For me, for a while, it was pornography. For another chunk of time, it became drinking. Even if I wasn’t getting blackout drunk every night, choosing to have just one more eventually posed the question, “What am I hiding from?” Neither pornography or drinking were allowing me to make headway in my battle. They were making it worse—subtly deceiving me, wasting my time, distorting my perspectives, and moving me further and further from the life I was made to live.
I fight isolation and find solitude. Again, in the idea of rooting out things that promote numbness, I find that isolation begins when I start subtracting myself from my circle of friends. I soon find myself believing that I am of no value to those who love me. I feel as though I am an inconvenience.
Even to this day, in the dreary, lingering days of winter, I’ll find myself again in my cold, dark room, much like that fateful night in high school, believing those lies.
Good solitude, on the other hand, begins with remembering God’s blueprint for our lives: We were created for a unique purpose that cannot be replaced. I repeat: You cannot be replaced. There are opportunities you were made to seize, people you are positioned to help, that can only happen when you give in to God and let go of the lies that ring loudly when you’re low.
Finding frequent solitude with God allows us to remember the truth. It allows us to find good head space and peace with ourselves. In solitude, I remember that my body is decaying and that someday I will die, but I also remember how valuable and fragile life is, and how sticking around to find its daily and imperfect beauty is worth it.
When I pursue solitude instead of isolation, I want to run back into the embrace of my loved ones. You know you have good community around you when they allow you to shed your shame and guilt, and remind you that you aren’t alone. Is it easy to be vulnerable with people like this? No. If you don’t have people like this, find them.
Sometimes laying in bed all night is an easier choice. I can recall many times where I have just sat in my bed as my phone rang, my friends looking for me. Although it may just be a small request to go bowling, it sure as hell beats the self-loathing my bed offers.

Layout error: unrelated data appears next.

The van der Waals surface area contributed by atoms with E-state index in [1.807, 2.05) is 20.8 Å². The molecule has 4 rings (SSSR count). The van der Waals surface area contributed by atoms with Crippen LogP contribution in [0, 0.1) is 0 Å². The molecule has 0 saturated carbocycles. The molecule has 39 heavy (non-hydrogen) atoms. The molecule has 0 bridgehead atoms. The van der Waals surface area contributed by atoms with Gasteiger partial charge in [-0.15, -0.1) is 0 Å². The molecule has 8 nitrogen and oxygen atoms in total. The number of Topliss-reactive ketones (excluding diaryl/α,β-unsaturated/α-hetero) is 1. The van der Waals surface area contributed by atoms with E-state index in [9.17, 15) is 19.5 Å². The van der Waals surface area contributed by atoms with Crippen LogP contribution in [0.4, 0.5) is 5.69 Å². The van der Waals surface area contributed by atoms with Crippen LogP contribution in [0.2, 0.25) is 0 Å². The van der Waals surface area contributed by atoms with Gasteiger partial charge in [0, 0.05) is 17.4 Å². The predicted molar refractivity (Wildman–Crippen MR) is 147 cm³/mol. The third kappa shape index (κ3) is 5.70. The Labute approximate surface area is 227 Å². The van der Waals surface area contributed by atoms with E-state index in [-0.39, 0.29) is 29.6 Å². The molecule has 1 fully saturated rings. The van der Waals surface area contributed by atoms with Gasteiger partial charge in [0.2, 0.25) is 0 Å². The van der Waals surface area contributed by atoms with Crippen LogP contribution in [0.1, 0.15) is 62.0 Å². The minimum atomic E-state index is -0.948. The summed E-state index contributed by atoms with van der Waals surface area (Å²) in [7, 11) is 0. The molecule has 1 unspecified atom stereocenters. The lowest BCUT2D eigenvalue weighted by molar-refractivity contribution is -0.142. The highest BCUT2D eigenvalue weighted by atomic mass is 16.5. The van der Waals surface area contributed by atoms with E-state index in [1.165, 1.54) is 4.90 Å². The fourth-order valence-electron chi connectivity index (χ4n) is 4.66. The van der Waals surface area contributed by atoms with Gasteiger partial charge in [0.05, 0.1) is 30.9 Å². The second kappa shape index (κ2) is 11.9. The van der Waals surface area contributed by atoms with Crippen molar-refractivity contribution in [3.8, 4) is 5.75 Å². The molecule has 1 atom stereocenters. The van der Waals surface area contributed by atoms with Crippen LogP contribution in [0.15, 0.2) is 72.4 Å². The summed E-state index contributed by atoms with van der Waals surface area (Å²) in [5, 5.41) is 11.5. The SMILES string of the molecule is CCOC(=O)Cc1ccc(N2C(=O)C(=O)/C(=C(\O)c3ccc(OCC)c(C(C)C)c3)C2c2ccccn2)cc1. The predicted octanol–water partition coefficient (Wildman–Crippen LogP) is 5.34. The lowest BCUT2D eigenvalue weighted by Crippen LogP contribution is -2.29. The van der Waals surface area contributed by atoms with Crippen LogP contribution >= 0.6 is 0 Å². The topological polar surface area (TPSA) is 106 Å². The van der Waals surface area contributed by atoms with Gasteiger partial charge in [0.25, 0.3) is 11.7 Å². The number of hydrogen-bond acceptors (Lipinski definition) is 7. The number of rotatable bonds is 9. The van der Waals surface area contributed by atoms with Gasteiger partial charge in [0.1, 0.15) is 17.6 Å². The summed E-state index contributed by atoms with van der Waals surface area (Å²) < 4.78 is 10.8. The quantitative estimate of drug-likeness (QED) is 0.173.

I have an amazing group of friends who make it easier to bring these dark things into the light. They aren’t perfect, and some of them may even struggle to fully empathize with these struggles around depression and suicidality. However, we all hold a mutual pursuit of living like Jesus, which connects us to a power we could never muster on our own—one that can conquer even the darkest experiences. The way I know I have been sustained through all of this is because I live my life in daily pursuit of Jesus.
How do I start? If you feel something, please speak up.
One of the greatest gifts God has given us is our voice. Do whatever it takes to find someone who will listen. If they aren’t listening, they aren’t the right one to hear you. Keep fighting.
After my attempt, I was just happy I survived. Yet, I was terrified to talk about it. I was horrified that it might ruin all my relationships.
First, I told my mentors and friends. Through them, I received love and care.
Later, it was my parents. While at first disheartened and a little guilt-stricken themselves, they, too, were able to forgive me—and my relationship with my family has only grown tighter.
You are not alone, and I pray as you read this that God will remove any shame you are experiencing. Your story is not finished. Stick around to keep writing it.
What resonates with you most from Evan’s story? Why?
Whether yours has taken you to the point of suicide attempts or not, we all have some level of self-loathing. We all hear lies about who we are and need to be reminded of the truth. Whether you’ve ever tried to listen to God before or not, take a few minutes and ask Him: what do you wish I believed about myself? Write down whatever you hear—your very first thought, no editing or questioning.
We also all need good people in our lives. People who let us be our most real self, who are safe to bring our most raw emotions, fears, and stories. Try to write down three names of people you feel completely safe to tell anything. When is the last time you opened up with them? Is there anything you’ve never told anyone? Right now, reach out to someone, and schedule some time to talk to prevent the subtle but serious consequences that come from isolation. Your life matters.